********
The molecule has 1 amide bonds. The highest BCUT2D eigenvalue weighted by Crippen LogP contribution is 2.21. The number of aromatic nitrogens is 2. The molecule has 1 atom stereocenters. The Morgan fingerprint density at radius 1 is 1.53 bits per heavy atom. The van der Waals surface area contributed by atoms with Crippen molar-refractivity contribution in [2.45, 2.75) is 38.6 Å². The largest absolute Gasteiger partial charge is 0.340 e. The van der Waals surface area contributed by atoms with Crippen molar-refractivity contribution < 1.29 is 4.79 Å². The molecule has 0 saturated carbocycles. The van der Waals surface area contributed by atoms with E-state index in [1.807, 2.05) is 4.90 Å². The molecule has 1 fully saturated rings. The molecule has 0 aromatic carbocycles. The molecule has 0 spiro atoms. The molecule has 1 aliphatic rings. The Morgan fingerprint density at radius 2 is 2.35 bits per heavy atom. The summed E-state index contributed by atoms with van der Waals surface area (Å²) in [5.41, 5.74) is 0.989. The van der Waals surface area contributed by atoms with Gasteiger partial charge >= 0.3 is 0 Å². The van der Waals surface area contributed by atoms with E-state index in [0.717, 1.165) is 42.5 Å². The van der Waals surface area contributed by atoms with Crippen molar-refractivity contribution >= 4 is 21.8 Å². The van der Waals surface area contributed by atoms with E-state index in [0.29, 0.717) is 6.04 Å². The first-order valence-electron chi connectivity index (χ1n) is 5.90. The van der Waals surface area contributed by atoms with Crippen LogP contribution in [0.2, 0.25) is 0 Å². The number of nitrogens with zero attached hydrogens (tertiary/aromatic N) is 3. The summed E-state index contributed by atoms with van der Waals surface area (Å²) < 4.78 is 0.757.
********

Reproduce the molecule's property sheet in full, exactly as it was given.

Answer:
The molecule has 1 amide bonds. The highest BCUT2D eigenvalue weighted by Crippen LogP contribution is 2.21. The number of aromatic nitrogens is 2. The molecule has 1 atom stereocenters. The Morgan fingerprint density at radius 1 is 1.53 bits per heavy atom. The van der Waals surface area contributed by atoms with Crippen molar-refractivity contribution in [2.45, 2.75) is 38.6 Å². The largest absolute Gasteiger partial charge is 0.340 e. The van der Waals surface area contributed by atoms with Crippen molar-refractivity contribution < 1.29 is 4.79 Å². The molecule has 0 saturated carbocycles. The van der Waals surface area contributed by atoms with E-state index in [1.807, 2.05) is 4.90 Å². The molecule has 1 fully saturated rings. The molecule has 0 aromatic carbocycles. The molecule has 0 spiro atoms. The molecule has 1 aliphatic rings. The Morgan fingerprint density at radius 2 is 2.35 bits per heavy atom. The summed E-state index contributed by atoms with van der Waals surface area (Å²) in [5.41, 5.74) is 0.989. The van der Waals surface area contributed by atoms with Gasteiger partial charge >= 0.3 is 0 Å². The van der Waals surface area contributed by atoms with E-state index in [0.717, 1.165) is 42.5 Å². The van der Waals surface area contributed by atoms with Crippen molar-refractivity contribution >= 4 is 21.8 Å². The van der Waals surface area contributed by atoms with E-state index in [0.29, 0.717) is 6.04 Å². The first-order valence-electron chi connectivity index (χ1n) is 5.90. The van der Waals surface area contributed by atoms with Crippen LogP contribution in [0.2, 0.25) is 0 Å². The number of nitrogens with zero attached hydrogens (tertiary/aromatic N) is 3. The summed E-state index contributed by atoms with van der Waals surface area (Å²) < 4.78 is 0.757.